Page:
In the post “Practicing Mindfulness Through Prayer”, I wrote about the importance of being more open and present in our relationships and how being more mindful can lead to better intimacy and interconnectedness with those around us. Managing relationships can be difficult but as I mentioned in that same post, it’s important to maintain some of the folks in our lives rather than labeling them as toxic and eradicating them.
I believe in angels guiding and protecting us in either a spiritual or physical form. On the flip side, I also believe that some people/things we encounter in our lives are direct assignments of evil and demonic presence to wreak havoc in our lives. But more times than not, people are problematic because they are human. People are more than the sum parts of their wrongdoings.
Labeling someone as toxic without a comprehensive look at their behavior is dangerous to do. It’s part of the reason why cancel culture is so problematic. Just because someone offends us with their words or actions it doesn’t automatically constitute cancellation.
You shouldn’t cancel people just because they are getting on your nerves or they have problematic behavior. Because truth be told, we all have problematic behavior. At some point in our lives, we’re going to do or say something that will offend someone. And if we keep that in mind then granting grace to others can be easier to do.
When someone does or says something problematic towards us then it’s important to take a step back and assess the situation. Sometimes there is room for a conversation and it is better to call a person in than to call them out. Communicating and educating them on how they hurt you is important. Most of the time people aren’t aware that they did anything wrong.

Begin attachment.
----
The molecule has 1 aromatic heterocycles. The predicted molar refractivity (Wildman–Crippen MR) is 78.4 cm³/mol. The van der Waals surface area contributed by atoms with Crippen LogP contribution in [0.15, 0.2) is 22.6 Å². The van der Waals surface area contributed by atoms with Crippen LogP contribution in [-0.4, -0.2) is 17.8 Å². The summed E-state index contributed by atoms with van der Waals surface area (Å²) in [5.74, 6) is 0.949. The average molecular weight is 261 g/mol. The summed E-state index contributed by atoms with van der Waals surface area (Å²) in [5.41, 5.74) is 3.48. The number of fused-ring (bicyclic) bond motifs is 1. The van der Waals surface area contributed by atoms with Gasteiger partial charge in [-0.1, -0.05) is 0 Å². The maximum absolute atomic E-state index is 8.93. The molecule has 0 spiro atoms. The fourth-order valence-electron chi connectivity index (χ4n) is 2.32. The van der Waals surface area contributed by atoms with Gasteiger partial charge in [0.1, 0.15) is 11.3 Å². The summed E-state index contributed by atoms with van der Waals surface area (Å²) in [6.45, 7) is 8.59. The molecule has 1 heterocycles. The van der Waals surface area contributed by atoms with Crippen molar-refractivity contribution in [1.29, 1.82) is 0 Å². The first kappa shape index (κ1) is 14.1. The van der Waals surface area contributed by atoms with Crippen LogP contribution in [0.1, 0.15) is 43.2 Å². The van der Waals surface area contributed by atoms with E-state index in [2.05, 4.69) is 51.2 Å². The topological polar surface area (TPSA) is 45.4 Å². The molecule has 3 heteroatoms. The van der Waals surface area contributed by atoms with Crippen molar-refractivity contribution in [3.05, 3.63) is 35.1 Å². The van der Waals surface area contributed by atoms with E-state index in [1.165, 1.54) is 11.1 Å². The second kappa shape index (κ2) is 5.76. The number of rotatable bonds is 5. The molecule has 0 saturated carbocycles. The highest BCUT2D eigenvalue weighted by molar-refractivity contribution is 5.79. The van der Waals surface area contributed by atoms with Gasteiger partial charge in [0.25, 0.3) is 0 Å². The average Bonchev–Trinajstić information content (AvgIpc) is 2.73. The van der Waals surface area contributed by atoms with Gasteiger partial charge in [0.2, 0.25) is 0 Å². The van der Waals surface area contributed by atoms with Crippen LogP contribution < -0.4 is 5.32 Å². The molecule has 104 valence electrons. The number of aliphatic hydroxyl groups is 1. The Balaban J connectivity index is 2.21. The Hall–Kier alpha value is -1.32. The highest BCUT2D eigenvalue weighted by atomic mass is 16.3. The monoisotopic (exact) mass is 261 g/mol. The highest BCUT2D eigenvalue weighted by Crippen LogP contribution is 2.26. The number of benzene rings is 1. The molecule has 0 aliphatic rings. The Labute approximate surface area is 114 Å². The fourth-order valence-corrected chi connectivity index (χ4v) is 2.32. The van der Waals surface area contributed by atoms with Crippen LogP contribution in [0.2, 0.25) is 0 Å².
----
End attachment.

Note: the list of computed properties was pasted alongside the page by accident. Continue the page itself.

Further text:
It’s easier to take this approach with people you love and care about it but I dare you to take this same approach with a coworker or a stranger who may offend you. You will know the moments in which someone is being plain nasty and rude and the moments when someone’s ignorance is genuinely based on their limited experience and knowledge of being in proximity to “otherness”. Don’t scoff or be above reproach to the idea of schoolin’ someone.
Sometimes we have to give people space and then reapproach. After all is said and done then observe future behavior and how they’ve applied the knowledge you’ve shared. If you see corrective behavior, then a relationship can continue to grow. If not then you can and should consider the initiation of canceling them. You can’t forgive people who don’t want to be forgiven.
Chimadada Adichie said, “Think of people as people, not as abstractions who have to conform to bloodless logic but as people — fragile, imperfect, with prides that can be wounded and hearts that can be touched… I have learned from literature that we humans are flawed, all of us are flawed, but even while we are flawed, we are capable of enduring goodness.”
Overall, I think we have to see the humanity in people and extend grace to people, especially for those asking for it.